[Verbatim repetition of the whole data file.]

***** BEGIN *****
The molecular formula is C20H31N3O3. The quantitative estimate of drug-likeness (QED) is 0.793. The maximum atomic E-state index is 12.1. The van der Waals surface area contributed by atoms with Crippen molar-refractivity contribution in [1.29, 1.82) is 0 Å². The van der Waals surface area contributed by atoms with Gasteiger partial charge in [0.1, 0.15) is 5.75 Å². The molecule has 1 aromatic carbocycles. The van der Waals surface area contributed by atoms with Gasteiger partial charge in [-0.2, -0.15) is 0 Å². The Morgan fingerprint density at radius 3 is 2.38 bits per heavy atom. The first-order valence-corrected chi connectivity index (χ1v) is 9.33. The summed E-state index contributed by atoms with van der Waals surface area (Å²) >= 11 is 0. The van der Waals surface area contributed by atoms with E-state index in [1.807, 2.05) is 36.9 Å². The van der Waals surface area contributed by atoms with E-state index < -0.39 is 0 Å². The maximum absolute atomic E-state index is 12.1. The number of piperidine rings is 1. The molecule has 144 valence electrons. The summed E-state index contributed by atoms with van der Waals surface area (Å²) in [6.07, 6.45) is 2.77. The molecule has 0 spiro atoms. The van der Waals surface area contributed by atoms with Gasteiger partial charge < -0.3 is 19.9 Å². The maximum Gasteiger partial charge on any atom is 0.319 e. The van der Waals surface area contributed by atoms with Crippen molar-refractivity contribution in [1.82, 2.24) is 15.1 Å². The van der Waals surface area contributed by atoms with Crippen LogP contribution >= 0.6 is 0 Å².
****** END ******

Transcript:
The molecular formula is C20H31N3O3. The quantitative estimate of drug-likeness (QED) is 0.793. The maximum atomic E-state index is 12.1. The van der Waals surface area contributed by atoms with Crippen molar-refractivity contribution in [1.29, 1.82) is 0 Å². The van der Waals surface area contributed by atoms with Gasteiger partial charge in [0.1, 0.15) is 5.75 Å². The molecule has 1 aromatic carbocycles. The van der Waals surface area contributed by atoms with Gasteiger partial charge in [-0.2, -0.15) is 0 Å². The Morgan fingerprint density at radius 3 is 2.38 bits per heavy atom. The first-order valence-corrected chi connectivity index (χ1v) is 9.33. The summed E-state index contributed by atoms with van der Waals surface area (Å²) >= 11 is 0. The van der Waals surface area contributed by atoms with E-state index in [1.807, 2.05) is 36.9 Å². The van der Waals surface area contributed by atoms with E-state index < -0.39 is 0 Å². The maximum absolute atomic E-state index is 12.1. The number of piperidine rings is 1. The molecule has 144 valence electrons. The summed E-state index contributed by atoms with van der Waals surface area (Å²) in [6.07, 6.45) is 2.77. The molecule has 0 spiro atoms. The van der Waals surface area contributed by atoms with Gasteiger partial charge < -0.3 is 19.9 Å². The maximum Gasteiger partial charge on any atom is 0.319 e. The van der Waals surface area contributed by atoms with Crippen molar-refractivity contribution in [1.82, 2.24) is 15.1 Å². The van der Waals surface area contributed by atoms with Crippen LogP contribution >= 0.6 is 0 Å².